After a recent job loss, Trevor McDowell faces a choice: continue sending resumes in the operations and transportation field, or aim for a career in politics or public-policy development.

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Trevor McDowell, 27, always wanted to work in politics — as a child he even debated policy with the school janitor. In college, he majored in political science and volunteered for a presidential campaign.

When McDowell graduated from college in December 2008, the recession swept jobs off the career landscape. So he stayed on at his college job, working for a large shipping company in Seattle. “I felt fortunate to have a decent job and decided to move up into management, hoping to gain valuable experience in the process,” he says, instead of seeking a professional political role.

After losing his job last July, interviews with several shipping and transportation companies fizzled. “I’m not good at selling myself,” he says. He also faces a choice: continue sending resumes in the operations and transportation field, or aim for a career in politics or public-policy development.

“How do I say I worked as a manager in the trucking industry on a cold dock, and how that translates to an office suite?” he asks. “I need to portray my skills well, without limiting myself.”

After volunteering for a NWjobs career makeover, McDowell met with three career pros to help reboot his job-search process. He realized that he is not just looking for a job, but that he also needs to “brand” himself. “It’s not just having a goal, but knowing exactly where I stand, who I am and what I’m bringing to the table,” he says.

Career coach and blogger Lisa Quast of Career Woman Inc. says that McDowell needs to fine-tune his job-application process to reduce strikeouts. For example, after analyzing a job description closely, he might see where his work skills, experience and education align to the requirements.

Then, he should use keywords and phrases from the listed requirements and descriptions in his resume. “Tailor your resume to each specific job in a way that will showcase the skills and accomplishments that are the most relevant to the job requirements,” Quast suggests.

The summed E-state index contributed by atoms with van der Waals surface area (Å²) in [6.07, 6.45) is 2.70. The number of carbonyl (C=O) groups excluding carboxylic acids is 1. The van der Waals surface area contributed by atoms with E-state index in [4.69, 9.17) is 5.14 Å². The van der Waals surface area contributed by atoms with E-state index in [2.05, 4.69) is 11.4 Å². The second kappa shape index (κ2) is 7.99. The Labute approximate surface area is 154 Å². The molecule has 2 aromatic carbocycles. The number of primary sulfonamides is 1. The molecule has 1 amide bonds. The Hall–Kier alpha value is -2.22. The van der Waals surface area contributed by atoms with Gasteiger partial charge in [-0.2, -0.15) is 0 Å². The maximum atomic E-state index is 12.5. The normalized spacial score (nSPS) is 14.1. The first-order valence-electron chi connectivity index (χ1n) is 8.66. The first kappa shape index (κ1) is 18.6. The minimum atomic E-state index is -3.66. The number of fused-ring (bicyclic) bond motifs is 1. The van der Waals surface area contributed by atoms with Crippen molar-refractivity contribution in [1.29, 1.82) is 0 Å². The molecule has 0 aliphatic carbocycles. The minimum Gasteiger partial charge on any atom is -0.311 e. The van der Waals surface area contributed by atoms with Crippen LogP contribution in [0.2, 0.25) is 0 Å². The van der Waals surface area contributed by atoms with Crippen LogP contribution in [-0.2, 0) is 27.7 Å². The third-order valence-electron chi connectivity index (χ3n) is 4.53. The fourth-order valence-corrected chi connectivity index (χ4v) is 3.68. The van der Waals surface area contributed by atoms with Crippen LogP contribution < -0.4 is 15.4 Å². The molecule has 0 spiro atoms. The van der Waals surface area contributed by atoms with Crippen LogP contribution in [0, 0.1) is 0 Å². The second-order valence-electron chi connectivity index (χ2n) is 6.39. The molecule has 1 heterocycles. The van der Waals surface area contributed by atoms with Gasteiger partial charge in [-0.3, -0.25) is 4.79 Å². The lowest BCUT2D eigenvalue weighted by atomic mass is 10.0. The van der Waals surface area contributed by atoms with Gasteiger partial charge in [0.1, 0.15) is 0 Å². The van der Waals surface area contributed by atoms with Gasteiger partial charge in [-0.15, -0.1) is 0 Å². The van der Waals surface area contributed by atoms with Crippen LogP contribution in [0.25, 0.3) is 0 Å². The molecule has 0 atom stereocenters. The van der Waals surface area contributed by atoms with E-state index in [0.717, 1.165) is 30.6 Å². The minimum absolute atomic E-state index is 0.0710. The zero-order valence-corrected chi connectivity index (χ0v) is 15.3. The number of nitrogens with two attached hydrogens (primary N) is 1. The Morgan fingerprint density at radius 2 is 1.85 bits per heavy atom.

To boost experience, skills and networking opportunities, Quast recommends that McDowell attend University of Washington guest lectures, political or business leader speeches, or audit UW classes as an alumnus. Volunteering for political action groups would be another smart move.

Quast suggests using LinkedIn to reverse-engineer resumes of successful political science professionals: How did their education, job titles and skills pave the way for their careers? Using that information, McDowell can map out potential jobs to apply for or skills to attain.

McDowell’s original résumé was targeting operations management and transportation roles, which was applicable to his former career, says Seia Milin, a local human resources professional. “We needed to translate these transferable skills to match opportunities in politics,” Milin says, while also highlighting his recent political campaign volunteer experience.

To compete for a job in politics, McDowell needs to highlight his acquired leadership skills, such as initiative, drive, influencing and leading by example.

Seattle-area career coach Kathryn Crawford Saxer suggests that McDowell create an “elevator pitch,” a short, well-rehearsed personal narrative that includes his career experience and goals. He can use it on his resume and LinkedIn profile; such a pitch also makes it easy to cold-call an organization or chat with strangers at a party.

“He will have a clearly articulated and compelling explanation of who he is, what he has to offer and what he’s looking for,” Saxer says.

McDowell had treated LinkedIn like Facebook, connecting only with people he knew well. Instead, Saxer suggests sending invites to anyone likely to have positive associations with his name. “Every person we know knows somebody who knows somebody who might be hiring for work we’d love,” she says.

Saxer asked McDowell to identify 10 organizations anywhere in the country where he would like to work, and then, using LinkedIn, to identify 10 employees within those organizations to contact.

All three coaches suggest that he request informational interviews with target organizations, acquiring inside information on possible entry-level career opportunities and volunteer openings. He should bring along a one-page summary of his skills, goals and contact info, almost like a mini-resume, and then follow up with a thank-you note.

McDowell says the experts’ advice has helped reinvigorate his job search and reinforced the importance of networking. He has updated his resume and LinkedIn profile and is building a portfolio of work to put online.

He also called some organizations he likes, including nonprofits, political organizations, offices of elected officials and law firms. Though he says it’s intimidating, he is getting better with each call.

“It is less nerve-wracking than a real interview,” he says, “and is going to be good practice for when I find the job I really want to fight for or the interview I really want to nail.”